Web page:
The Orthodox encyclopedia, published with the blessing and under the editorship of the Patriarch Kirill of the Church of Moscow and All Rus', presents the history of Dadivank

Khutavank, Arakelots, Dadivank; monastery in the historical region of Artsakh of Great Armenia, in the gorge of the river Terter (Trtu).

According to story, one of the disciples of the Apostle Thaddeus, Dadi, or Dado, was martyred here (hence the name "Arakelots" - apostolic). The name "Khutavank" (literally - a monastery on a hill) goes back to the Armenian word "hut" (hill). According to chronicle sources, Dadivank was founded in the second half of the 1st century, and its name has been mentioned since the 9th century.

Dadivank was one of the oldest monasteries of the Armenian Apostolic Church, from the end of the 5th century subordinated to the Albanian Catholicos, in the Middle Ages it was the largest monastery of the Armenian Khachen Principality. Dadivank flourished in the 13th century. Dadivank was the episcopal residence, had vast estates, the monastery was served by a large village of Khut. Dadivank was repeatedly ruined and restored (for example: after the destruction by the Seljuks in 1145, it was restored in 1170).

In the XVIII century Dadivank was empty, due to the campaigns of the 90s of the 18th century Persian Agha Mohammad Khan Qajar, plague and famine depopulated the monastic villages, Kurds settled on the estates. In 1813, the territory of the Karabakh khanate and the monastery was ceded to Russia, after which Dadivank began to revive. Visited the monastery in the middle of the XIX century Archbishop Sarkis Jalalyants saw the ruins, which "served as a shelter for the robbers who raided Artsakh", the territory of the monastery was used as a pasture "for herds of sheep and cattle." Only by 1917, the manager L. Ter-Avetikyan managed to take away vast pastures from the Kurds and Turks, but with the establishment of Soviet power and after the transfer of the region to Azerbaijan, Dadivank ceased to exist. In the 60s of the 20th century a village was founded on the territory of Dadivank. Since 1993, the territory of the region has been controlled by Nagorno-Karabakh, since 1998, restoration work has been carried out in the monastery.

Cathedral Temple of Katoghike, 1214

On the territory of Dadivank, about 30 buildings have been preserved (4 churches, 2 gavits, a gallery, a bell tower and memorial and civil buildings).

The one-nave church of St. Dadi (walls that have partially sunk into the ground have been preserved) was built presumably in the 9th or 13th century. The second dating is confirmed by a 19-line inscription of the abbot of the monastery, father Atanas (in the central part of the southern facade, under the window, between the pilasters). The altar contains an early medieval stele over the tomb of St. Dadi.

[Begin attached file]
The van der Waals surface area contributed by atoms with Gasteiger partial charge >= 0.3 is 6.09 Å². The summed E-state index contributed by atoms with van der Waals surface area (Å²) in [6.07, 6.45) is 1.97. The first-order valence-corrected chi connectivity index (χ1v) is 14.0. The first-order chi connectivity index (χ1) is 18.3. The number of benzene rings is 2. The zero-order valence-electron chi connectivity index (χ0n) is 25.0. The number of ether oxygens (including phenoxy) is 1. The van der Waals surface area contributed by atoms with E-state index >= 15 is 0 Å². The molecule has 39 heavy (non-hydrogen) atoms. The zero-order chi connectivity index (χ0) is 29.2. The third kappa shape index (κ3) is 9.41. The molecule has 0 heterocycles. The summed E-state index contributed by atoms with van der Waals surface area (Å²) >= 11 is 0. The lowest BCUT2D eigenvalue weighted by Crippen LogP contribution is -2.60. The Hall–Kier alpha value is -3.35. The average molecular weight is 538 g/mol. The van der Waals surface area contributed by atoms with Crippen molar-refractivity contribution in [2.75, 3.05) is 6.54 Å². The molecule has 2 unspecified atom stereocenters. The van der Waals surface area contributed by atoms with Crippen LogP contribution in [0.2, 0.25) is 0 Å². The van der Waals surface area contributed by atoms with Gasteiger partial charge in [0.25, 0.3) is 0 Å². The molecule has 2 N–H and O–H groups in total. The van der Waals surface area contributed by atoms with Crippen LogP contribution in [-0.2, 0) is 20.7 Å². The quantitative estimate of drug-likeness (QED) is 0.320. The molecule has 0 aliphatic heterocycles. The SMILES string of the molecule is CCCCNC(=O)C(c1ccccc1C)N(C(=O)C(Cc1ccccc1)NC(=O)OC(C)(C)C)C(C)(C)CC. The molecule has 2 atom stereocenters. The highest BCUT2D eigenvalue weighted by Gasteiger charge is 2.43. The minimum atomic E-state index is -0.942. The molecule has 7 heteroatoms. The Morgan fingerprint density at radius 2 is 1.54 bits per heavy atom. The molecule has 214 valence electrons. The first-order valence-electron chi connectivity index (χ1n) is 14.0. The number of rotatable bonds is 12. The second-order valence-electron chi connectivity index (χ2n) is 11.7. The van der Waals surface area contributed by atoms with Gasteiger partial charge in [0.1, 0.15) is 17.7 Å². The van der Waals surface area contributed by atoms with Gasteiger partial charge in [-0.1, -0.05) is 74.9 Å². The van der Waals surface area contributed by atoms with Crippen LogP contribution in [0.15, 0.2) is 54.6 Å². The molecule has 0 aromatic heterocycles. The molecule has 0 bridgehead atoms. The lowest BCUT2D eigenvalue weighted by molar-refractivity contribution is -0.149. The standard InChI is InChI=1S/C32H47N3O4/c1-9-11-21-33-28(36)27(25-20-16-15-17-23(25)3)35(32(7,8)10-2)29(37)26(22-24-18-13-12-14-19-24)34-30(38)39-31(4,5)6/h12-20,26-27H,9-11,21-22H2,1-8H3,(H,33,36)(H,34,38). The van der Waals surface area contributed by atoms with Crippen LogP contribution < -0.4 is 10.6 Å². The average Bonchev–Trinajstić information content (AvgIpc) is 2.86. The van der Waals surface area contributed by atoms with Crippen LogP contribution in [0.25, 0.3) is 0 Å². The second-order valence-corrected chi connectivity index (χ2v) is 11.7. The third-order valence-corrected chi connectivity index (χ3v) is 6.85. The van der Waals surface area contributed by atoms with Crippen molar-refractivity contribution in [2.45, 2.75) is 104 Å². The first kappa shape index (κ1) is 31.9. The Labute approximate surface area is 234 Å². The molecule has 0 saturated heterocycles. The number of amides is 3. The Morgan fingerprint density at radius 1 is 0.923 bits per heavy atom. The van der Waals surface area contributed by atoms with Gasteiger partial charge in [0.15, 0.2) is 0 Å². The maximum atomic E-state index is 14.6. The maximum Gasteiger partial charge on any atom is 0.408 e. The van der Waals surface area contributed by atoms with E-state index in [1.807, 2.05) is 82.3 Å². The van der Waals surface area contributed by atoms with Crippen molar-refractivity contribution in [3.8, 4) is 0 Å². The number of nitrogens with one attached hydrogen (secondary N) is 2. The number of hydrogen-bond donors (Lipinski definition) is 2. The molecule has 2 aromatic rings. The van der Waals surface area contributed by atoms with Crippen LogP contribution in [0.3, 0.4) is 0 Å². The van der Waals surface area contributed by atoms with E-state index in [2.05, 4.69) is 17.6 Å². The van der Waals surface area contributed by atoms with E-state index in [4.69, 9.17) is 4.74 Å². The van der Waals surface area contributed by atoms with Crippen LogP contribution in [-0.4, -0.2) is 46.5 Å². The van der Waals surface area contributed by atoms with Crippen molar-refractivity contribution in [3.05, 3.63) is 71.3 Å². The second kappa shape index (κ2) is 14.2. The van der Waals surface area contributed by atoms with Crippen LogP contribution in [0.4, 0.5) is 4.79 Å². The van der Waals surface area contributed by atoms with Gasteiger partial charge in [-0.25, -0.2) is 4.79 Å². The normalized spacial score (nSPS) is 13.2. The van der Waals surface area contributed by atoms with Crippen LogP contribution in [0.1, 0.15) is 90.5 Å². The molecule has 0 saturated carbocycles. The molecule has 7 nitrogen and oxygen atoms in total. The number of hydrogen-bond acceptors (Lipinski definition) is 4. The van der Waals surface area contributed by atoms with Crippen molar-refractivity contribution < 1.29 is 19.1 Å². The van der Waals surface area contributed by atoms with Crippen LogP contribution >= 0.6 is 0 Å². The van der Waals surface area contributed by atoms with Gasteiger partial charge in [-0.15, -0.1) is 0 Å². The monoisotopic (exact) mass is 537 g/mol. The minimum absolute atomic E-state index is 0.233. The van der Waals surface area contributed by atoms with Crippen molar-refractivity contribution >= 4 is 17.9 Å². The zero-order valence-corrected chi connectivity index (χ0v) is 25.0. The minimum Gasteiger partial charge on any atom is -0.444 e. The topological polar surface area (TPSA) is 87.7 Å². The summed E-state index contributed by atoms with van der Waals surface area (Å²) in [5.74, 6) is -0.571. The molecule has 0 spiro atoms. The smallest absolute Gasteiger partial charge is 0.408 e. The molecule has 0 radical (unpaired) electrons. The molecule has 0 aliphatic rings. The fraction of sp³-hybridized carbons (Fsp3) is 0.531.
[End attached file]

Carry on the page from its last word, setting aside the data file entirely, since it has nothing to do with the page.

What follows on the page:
A 4-column zhamatun (gavit, 1224) adjoins the church from the west, in the interior of which khachkars are installed or embedded in the floor along the entire eastern wall. A second vaulted gavit and a hall church with a rectangular altar join St. Dadi's church from the south.

Khachkars in the western wall of the small church (not earlier than 1211)

A gallery on columns, located along these two buildings, connects them with the cathedral temple of Katoghike, or Arzu-Khatun (1214), founded by Arzu-Khatun, the wife of Grand Duke Vakhtang. This is reported by the construction inscription in 19 lines. This is a cruciform inside and a rectangular outside domed church (12.3 × 10.6 m, height 18.5 m) with 2-storey chapels in the corners.

On the southern facade, on the sides of the window, there is a traditional ktitor relief composition depicting princes Hasan and Grigoris with a model of the temple. On the eastern facade, above the window and directly under the central arch, there are busts of St. Dadi and Prince Vakhtang with halos, also with a model of the church. The surface of both facades is filled with building and dedicatory inscriptions. On the north side of the main portal of the church there was an ornamented stone with the inscription: “Remember the sculptor Poghos”, which disappeared in the 80s of the XX century.